This notion of artistic autonomy triumphs ideas of aesthetics, independence and a separation from art and life. Theorists such as Adorno suggest that artistic autonomy has the ability to resist Capitalist corruption, believing that it is the decision to retain art as an autonomous realm above that of capitalist entertainment and politics, which is itself the political potential of art. He states, “an emphasis on autonomous works is itself socio-political in nature” (Adorno, p.194,1962), demonstrating the belief that political potential does not lie in its ability to represent and depict politics through representing political ideas and events, instead by remaining above the nitty grittiness of everyday politics, he calls for the protection of arts as an autonomous sphere, safe from capitalist co-option and governmental Image 6, FÅGELHUS 2.0, 2023 Feral Partnerships x Public Garden Solutions Image 7 Untitled 1957-1958 Carl Andre influence. Like these ideas privileged by Adorno, the politics within our project does not lie in its imagery and in any attempts to depict, illustrate or represent any political subject, rather we hope to operate within the political subject being depicted.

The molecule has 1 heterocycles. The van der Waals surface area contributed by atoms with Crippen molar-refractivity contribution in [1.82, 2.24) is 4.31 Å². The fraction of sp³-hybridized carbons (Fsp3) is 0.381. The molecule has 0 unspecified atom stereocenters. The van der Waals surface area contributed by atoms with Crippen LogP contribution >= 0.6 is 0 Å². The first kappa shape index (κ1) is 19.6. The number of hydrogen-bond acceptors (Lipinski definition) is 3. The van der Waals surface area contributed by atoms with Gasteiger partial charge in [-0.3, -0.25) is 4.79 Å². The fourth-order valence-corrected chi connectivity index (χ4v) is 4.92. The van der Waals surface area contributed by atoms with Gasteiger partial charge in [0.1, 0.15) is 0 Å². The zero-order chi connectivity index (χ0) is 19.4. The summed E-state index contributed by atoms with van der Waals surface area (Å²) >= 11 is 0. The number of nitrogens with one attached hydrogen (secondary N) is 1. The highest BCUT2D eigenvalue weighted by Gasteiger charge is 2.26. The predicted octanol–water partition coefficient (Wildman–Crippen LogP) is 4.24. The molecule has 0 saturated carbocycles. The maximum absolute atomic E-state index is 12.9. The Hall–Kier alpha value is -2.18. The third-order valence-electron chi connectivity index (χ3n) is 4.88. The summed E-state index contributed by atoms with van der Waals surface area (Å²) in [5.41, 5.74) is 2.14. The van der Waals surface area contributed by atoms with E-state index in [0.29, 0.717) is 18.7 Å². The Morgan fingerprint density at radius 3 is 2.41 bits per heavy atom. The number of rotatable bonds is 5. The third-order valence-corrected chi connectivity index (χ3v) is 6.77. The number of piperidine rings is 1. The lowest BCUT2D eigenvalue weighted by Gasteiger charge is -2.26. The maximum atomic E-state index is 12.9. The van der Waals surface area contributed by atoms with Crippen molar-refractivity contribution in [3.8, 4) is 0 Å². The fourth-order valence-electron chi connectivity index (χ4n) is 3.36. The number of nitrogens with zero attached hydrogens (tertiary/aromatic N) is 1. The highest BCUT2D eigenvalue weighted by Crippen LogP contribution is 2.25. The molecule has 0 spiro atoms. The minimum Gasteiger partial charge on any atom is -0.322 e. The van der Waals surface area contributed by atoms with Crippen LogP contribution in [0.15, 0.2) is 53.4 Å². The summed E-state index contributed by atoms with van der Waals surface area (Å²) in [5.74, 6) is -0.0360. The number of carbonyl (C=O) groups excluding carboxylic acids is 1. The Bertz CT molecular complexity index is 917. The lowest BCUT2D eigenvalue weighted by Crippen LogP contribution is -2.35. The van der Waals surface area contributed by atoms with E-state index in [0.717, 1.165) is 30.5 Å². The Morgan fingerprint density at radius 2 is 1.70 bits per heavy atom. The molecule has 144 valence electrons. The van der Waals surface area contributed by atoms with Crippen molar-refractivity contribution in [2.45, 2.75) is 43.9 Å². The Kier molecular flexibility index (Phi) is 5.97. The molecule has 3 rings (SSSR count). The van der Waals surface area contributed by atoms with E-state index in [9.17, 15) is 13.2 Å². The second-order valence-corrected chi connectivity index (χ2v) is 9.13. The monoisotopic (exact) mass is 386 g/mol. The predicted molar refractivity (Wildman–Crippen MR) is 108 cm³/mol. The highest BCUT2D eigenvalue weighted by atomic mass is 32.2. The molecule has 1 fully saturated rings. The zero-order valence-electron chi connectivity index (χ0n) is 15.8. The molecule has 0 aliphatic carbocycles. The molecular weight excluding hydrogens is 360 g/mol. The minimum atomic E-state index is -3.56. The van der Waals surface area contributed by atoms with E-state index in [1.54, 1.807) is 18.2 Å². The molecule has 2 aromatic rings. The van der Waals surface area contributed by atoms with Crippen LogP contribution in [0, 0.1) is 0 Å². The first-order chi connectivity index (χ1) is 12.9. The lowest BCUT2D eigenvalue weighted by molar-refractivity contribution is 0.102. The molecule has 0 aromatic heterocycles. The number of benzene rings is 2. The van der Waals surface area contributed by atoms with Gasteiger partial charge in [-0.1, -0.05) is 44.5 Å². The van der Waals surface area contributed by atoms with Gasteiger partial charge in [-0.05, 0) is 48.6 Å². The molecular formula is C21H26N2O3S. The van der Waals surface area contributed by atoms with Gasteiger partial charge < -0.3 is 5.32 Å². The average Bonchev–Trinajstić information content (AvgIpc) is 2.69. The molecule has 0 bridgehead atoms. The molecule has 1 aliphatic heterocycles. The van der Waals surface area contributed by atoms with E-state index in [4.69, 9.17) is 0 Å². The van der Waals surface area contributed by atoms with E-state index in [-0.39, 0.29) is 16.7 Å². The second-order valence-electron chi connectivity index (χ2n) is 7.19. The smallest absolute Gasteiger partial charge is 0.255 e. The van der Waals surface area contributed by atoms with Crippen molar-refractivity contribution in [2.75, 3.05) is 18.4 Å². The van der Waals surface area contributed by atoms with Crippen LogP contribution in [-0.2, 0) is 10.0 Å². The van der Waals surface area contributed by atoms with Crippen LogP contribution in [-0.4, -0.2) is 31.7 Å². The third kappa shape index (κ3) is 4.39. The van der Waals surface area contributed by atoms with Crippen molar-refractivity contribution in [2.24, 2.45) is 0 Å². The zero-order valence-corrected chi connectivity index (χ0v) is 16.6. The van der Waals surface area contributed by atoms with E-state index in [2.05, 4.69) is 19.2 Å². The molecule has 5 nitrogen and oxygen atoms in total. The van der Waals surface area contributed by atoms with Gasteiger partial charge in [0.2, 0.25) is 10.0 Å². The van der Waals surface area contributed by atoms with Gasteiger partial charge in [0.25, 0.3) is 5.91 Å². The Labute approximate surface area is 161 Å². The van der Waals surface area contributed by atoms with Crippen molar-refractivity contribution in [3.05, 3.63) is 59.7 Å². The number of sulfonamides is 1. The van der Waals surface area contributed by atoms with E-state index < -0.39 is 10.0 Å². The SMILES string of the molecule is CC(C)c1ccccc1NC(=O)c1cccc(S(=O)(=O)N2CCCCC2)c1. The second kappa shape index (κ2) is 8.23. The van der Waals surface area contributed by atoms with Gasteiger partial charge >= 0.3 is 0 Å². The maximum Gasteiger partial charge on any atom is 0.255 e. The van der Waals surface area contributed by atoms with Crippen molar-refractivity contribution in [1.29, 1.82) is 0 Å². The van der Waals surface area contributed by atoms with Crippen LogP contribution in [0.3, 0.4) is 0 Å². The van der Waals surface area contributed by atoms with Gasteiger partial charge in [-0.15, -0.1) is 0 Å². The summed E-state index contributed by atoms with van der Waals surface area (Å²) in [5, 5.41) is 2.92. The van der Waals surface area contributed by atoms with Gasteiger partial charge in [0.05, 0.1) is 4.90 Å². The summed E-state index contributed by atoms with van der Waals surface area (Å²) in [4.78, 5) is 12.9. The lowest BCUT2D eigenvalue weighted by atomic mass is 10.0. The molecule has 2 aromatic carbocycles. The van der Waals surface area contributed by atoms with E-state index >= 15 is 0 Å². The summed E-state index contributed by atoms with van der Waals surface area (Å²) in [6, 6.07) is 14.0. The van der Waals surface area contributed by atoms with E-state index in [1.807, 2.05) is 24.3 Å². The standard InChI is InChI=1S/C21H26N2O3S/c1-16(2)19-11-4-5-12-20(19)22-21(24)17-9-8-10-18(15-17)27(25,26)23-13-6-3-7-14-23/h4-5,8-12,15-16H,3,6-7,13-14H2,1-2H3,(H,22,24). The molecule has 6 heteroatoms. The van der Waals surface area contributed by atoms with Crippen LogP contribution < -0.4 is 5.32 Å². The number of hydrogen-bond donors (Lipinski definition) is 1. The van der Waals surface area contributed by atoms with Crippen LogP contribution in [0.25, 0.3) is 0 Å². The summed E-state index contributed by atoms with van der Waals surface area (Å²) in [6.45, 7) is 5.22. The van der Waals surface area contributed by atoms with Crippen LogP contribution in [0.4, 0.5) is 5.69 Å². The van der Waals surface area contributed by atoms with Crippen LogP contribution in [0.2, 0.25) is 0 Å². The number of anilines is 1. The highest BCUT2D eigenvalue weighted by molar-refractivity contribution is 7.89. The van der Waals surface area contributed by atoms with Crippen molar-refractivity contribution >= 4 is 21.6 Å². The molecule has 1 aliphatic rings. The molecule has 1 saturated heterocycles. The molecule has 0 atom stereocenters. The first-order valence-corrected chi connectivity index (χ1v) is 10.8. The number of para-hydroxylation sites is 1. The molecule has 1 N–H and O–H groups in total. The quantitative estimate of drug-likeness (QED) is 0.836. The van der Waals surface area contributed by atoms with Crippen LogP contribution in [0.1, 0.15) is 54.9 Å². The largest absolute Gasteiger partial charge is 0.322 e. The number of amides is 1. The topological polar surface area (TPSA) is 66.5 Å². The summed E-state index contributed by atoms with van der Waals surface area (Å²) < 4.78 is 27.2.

Corporate circles operating under neo-liberal language are familiar with the value of public art and have sort to build a positive relationship with highly visual public sculpture as they have recognised its ability to positively contribute to placemaking schemes, drive up property prices and generally plaster over the effects of social displacement or acts of enclosure. Miwon Kwon has pointed out;


“At best, public art was a pleasant visual contrast to the rationalized regularity of its surroundings, providing a nice decorative effect. At worst, it was an empty trophy commemorating the powers and riches of the dominant class - a corporate bauble or architectural jewellery” (Kwon, p.65, 2003).


Generally, local authorities and private investors have welcomed the presence of visual public art due to the inherent cultural capital it possesses. Within this project we have sought to operate within the gaps between the collusion between Public Art, local authorities, and private investment. The corporate act of artistic co-option and instrumentalisation has been turned to work against itself, in an attempt to culturally profit from an association with artistic activities, they (the council) have inadvertently opened the door for us to enter an area of policy in which we are not welcomed. The appropriation of modernist aesthetics within the visual language of the birdboxes and the assertion of them also being legitimate Public Sculptures has played into our ability to operate under the banner of artistic autonomy, to appear apolitical and therefore be dismissed as harmless. Lucy Lippard has identified the Trojan Horse as the first activist artwork (Lippard, 1984, p.4). Like the Trojan Horse, we've chosen to announce ourselves as a gift, protected by the clichéd gentleness and do-gooder attitude of biodiversity campaigning and community-oriented art projects; we've deployed birdboxes as Trojan Horses of irritable resistance.